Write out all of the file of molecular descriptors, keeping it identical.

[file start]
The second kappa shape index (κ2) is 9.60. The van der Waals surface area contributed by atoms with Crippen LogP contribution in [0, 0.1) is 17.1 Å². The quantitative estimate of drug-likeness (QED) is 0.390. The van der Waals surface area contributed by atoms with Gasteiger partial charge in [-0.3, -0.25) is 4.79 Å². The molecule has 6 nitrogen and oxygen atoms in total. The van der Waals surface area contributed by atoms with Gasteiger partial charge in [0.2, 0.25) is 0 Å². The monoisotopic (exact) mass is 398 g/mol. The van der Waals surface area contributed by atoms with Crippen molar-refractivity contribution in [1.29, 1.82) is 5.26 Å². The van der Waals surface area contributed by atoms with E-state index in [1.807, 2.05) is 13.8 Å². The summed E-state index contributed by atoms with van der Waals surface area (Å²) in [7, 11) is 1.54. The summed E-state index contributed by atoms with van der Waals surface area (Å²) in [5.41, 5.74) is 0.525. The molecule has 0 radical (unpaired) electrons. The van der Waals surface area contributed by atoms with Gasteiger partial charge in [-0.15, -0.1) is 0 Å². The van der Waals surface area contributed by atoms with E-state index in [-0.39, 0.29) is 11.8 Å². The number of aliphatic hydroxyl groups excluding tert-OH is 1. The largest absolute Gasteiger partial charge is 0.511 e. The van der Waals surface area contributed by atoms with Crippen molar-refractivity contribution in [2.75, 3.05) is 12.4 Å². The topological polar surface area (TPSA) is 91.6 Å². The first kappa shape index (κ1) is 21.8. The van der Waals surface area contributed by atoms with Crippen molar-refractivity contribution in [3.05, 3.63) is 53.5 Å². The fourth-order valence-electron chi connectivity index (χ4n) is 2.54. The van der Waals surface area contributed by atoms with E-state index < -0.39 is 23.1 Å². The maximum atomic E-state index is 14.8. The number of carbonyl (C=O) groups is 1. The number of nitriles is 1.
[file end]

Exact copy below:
The second kappa shape index (κ2) is 9.60. The van der Waals surface area contributed by atoms with Crippen LogP contribution in [0, 0.1) is 17.1 Å². The quantitative estimate of drug-likeness (QED) is 0.390. The van der Waals surface area contributed by atoms with Gasteiger partial charge in [-0.3, -0.25) is 4.79 Å². The molecule has 6 nitrogen and oxygen atoms in total. The van der Waals surface area contributed by atoms with Gasteiger partial charge in [0.2, 0.25) is 0 Å². The monoisotopic (exact) mass is 398 g/mol. The van der Waals surface area contributed by atoms with Crippen molar-refractivity contribution in [1.29, 1.82) is 5.26 Å². The van der Waals surface area contributed by atoms with E-state index in [1.807, 2.05) is 13.8 Å². The summed E-state index contributed by atoms with van der Waals surface area (Å²) in [7, 11) is 1.54. The summed E-state index contributed by atoms with van der Waals surface area (Å²) in [5.41, 5.74) is 0.525. The molecule has 0 radical (unpaired) electrons. The van der Waals surface area contributed by atoms with Gasteiger partial charge in [-0.15, -0.1) is 0 Å². The van der Waals surface area contributed by atoms with E-state index in [-0.39, 0.29) is 11.8 Å². The number of aliphatic hydroxyl groups excluding tert-OH is 1. The largest absolute Gasteiger partial charge is 0.511 e. The van der Waals surface area contributed by atoms with Crippen molar-refractivity contribution in [2.75, 3.05) is 12.4 Å². The topological polar surface area (TPSA) is 91.6 Å². The first kappa shape index (κ1) is 21.8. The van der Waals surface area contributed by atoms with Crippen molar-refractivity contribution in [3.05, 3.63) is 53.5 Å². The fourth-order valence-electron chi connectivity index (χ4n) is 2.54. The van der Waals surface area contributed by atoms with E-state index < -0.39 is 23.1 Å². The maximum atomic E-state index is 14.8. The number of carbonyl (C=O) groups is 1. The number of nitriles is 1.